There’s a reason the Founding Fathers considered the right to bear
arms fundamental in a free society.

A couple of recent unrelated incidents should bring this home to all
of us.

In Seattle last week, the local government, faced with widespread
civil disobedience over the city’s hosting of the World Trade
Organization conference declared a state of emergency, a curfew and even
went so far as to ban the use of gas masks by anyone except police.

Now, in case you hadn’t considered this before, gas masks are not
weapons. They can only be used to defend oneself, usually from tear gas
fired by government police. Now imagine you lived in Seattle and had
some urgent business. Perhaps you have an asthmatic son or daughter with
a doctor’s appointment. You live outside the immediate area of protests,
but as a precaution against what could be a life-threatening attack to
your child, you feel compelled to break out the gas mask collecting dust
in the basement.

In Seattle, you would be treated as a criminal.

It’s arbitrary. It’s capricious. And I say it’s unconstitutional. And
the Constitution doesn’t even explicitly guarantee the right to bear
strictly defensive tools such as a gas mask. I think many, if not most,
people — left and right — would agree with me.

Nevertheless, there is still, somehow broad debate in this country
about whether the Constitution really means what it says about firearms.
I don’t get it.

Some of the anti-gun, anti-Constitution, anti-freedom crowd looks at
it this way: “Yeah, it’s in the Constitution. But the Constitution is
outdated and in need of change — especially the Second Amendment. Our
first priority needs to be to protect people from violence. If we take
the guns away from ordinary people, they will be safer and more secure.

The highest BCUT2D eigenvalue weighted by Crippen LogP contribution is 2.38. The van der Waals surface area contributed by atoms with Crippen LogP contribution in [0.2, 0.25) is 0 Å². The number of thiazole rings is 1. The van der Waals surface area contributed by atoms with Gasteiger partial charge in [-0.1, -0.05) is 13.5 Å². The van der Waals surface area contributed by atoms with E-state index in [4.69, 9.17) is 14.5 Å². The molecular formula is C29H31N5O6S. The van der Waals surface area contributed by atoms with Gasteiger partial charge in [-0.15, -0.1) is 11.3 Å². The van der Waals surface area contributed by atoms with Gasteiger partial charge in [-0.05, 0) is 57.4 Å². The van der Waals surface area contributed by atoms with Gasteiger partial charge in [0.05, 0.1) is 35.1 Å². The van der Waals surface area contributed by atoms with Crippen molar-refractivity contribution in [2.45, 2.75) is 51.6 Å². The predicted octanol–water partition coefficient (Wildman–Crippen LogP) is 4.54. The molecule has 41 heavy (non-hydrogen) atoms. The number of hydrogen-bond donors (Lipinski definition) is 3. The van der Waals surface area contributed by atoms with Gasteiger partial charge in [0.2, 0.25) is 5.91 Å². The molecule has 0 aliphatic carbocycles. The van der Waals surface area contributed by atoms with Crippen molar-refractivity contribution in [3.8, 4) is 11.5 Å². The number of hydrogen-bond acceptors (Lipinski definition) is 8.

They can rest easy knowing the government will protect them.”

Of course, the facts, the statistics, the evidence just doesn’t bear
out any such theory. On the contrary, the only cold, calculating,
objective, scientific research conducted in this area, by Dr. John Lott,
shows just the opposite to be the case — more guns mean less crime.

But put that aside for a moment and consider a recent development in
a police shooting case in Claremont, Calif. Last
January, Irvin Landrum Jr., 18, was stopped for a traffic violation. The
cops say Landrum pulled a gun on them, so they shot him and killed him.
The family never bought the story and filed a lawsuit suggesting the
police shot the kid and planted a gun on him.

It turns out ballistics tests showed the gun was not fired that
night. It had no fingerprints on it. And the last traceable owner was
the late police chief of a neighboring town.

I don’t know about you, but I believe the kid was shot three times by
the cops and the .45 was dropped on him.

It happens. You see, some cops are crooked. Some cops are dishonest.
Some cops are even unbalanced, untrustworthy and unqualified to carry a
gun. And even more of them are unsuited to that role if and when the
police hold a monopoly on firepower.

When some nut climbs a tower somewhere and shoots innocent people,
too many Americans begin clamoring to take away guns from perfectly
law-abiding citizens who need them to protect themselves as well as to
protect our own liberty from the creeping police state. When a nutty cop
goes berserk and kills innocent people — and it happens — I never hear
anyone suggesting we disarm all police.

True self-government requires an armed citizenry. If the government
holds a monopoly on force, tyranny is only a shot away.

We can never allow that to happen in America.

Nor can we ever tolerate American city governments, state governments
or federal government suspending the constitutional rights of free
people. The WTO be damned. Let the organization meet in China. Let it
hire its own private security force to protect Fidel Castro and Bill
Clinton. We shouldn’t suspend the Constitution to protect people who
would like to shred it permanently.

Remember, gas masks don’t kill people. Overbearing, unchecked,
heavily armed governments kill people.

Note: Read our discussion guidelines before commenting.